Bummed that I didn't get a rabbit yesterday. Found a New Zealand mix that someone was giving away. Sounded like she might not be great mom material, but I'll never know, since someone else just barely beat me to her. I don't even know what made me look, since I wasn't really planning to start working with rabbits until next year. But now I'm watching for ads. And I have a friend who can pick them up to the south of me... they go for a half to a third of the cost down there. Maybe they're cheaper because they're inferior rabbits, but if I can grow them out for free, then I don't really mind if they're not as big or aren't the best rabbits. Food is food. I can worry about genetics later.

Anyway. Gonna pass out. Wanna be up at first light so I can get my chores done and get to the creek before it's hot. Granted, I think it's supposed to be 6 degrees cooler tomorrow, so it won't be too understand.

Catch you all later...
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Extended and rearranged the chicken pen
Extended and rearranged the chicken pen
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Set up for azolla
Set up for azolla
 
Mathew Trotter
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Went down to the creek first thing this morning. Earlier in the season it was exclusively azolla, but now there's no azolla to be found, but there's duckweed covering every square inch. Chickens are supposed to find azolla more palatable than duckweed, but both plants have similar growth requirements and nutritional profiles.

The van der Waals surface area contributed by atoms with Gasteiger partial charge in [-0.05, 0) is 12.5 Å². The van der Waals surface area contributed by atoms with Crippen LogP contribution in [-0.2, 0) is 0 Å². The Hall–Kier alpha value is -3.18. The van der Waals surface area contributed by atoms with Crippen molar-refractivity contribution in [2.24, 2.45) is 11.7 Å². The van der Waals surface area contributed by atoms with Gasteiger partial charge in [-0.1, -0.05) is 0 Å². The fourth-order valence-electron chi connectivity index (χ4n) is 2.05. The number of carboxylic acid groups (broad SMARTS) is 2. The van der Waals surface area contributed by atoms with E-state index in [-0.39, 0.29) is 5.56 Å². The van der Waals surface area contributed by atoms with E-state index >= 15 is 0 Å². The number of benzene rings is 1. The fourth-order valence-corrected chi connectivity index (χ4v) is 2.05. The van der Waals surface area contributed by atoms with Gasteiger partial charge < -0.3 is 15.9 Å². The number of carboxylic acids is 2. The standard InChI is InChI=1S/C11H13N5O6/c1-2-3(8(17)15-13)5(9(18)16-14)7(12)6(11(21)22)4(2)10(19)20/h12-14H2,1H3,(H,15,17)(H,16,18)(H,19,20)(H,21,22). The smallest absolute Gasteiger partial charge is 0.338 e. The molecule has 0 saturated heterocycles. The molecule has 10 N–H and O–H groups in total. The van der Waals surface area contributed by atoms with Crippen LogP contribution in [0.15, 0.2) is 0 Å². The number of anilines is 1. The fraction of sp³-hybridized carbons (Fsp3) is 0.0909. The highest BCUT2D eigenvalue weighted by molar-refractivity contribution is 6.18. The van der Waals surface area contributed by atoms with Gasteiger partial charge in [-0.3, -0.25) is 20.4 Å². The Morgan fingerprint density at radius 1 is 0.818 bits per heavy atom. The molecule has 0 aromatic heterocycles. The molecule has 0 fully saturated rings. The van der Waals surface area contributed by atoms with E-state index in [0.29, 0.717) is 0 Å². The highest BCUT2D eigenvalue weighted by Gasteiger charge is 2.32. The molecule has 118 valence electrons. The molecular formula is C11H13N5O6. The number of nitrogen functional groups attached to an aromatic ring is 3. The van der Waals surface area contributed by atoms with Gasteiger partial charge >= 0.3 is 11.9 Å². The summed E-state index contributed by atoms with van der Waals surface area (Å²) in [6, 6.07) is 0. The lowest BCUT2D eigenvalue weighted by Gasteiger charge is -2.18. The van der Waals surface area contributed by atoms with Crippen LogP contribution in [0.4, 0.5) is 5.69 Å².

Harvested the shelling pea seeds this morning so I could repurpose their trellises. Not sure if shelling peas are something I'll grow next year, but I should have lots of seed if I do.
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This hen is fascinated with the babies.
This hen is fascinated with the babies.
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Didn't find azolla, but did find duckweed.
Didn't find azolla, but did find duckweed.
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Shelling pea seed harvest.
Shelling pea seed harvest.
 
Mathew Trotter
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Well, I shot 20 hours of time lapse to show the growth of my duckweed, and ended up showing the opposite. Good thing I had the time lapse, otherwise the subtle degradation may have gone unnoticed. I'm guessing that my air pump is to blame. The closest thing I've found to an expert on growing duckweed and azolla has suggested that oxygenating the water massively increases production, but you have to accomplish that with very little water movement, which duckweed can't handle. The pump I have is from an old compost tea aerator that I built. It was a bit underpowered for compost tea, but overpowered for duckweed. C'est la vie.

My other thought was that there's too much nutrient in the water. The impression I've gotten is that there's no such thing as too much nutrient for duckweed, but I may have overdone it. I'm going to go back down to the creek and scoop a fresh batch... and bigger this time, since there's no shortage. The stuff I've still got in my duckweed pond may recover now that I've adjusted things, but I anticipate that a fresh batch is thing to get up and running faster than the one batch will recover. If taking the air pump out of the equation doesn't improve things, then I'll try diluting the water so there isn't as much nutrient.

I'd still like to figure out a way to use the air pump so I can see what difference it makes in production, but I'm gonna have to see if I can DIY a way to make it a little gentler. The way I saw something else doing it was to pump water into a jug in the middle of their "pond" and the overflow is what oxygenated the water. But that requires a water pump, not an air pump. But perhaps I could pump air into a jug with holes and that would pacify things enough. Something to experiment with at least.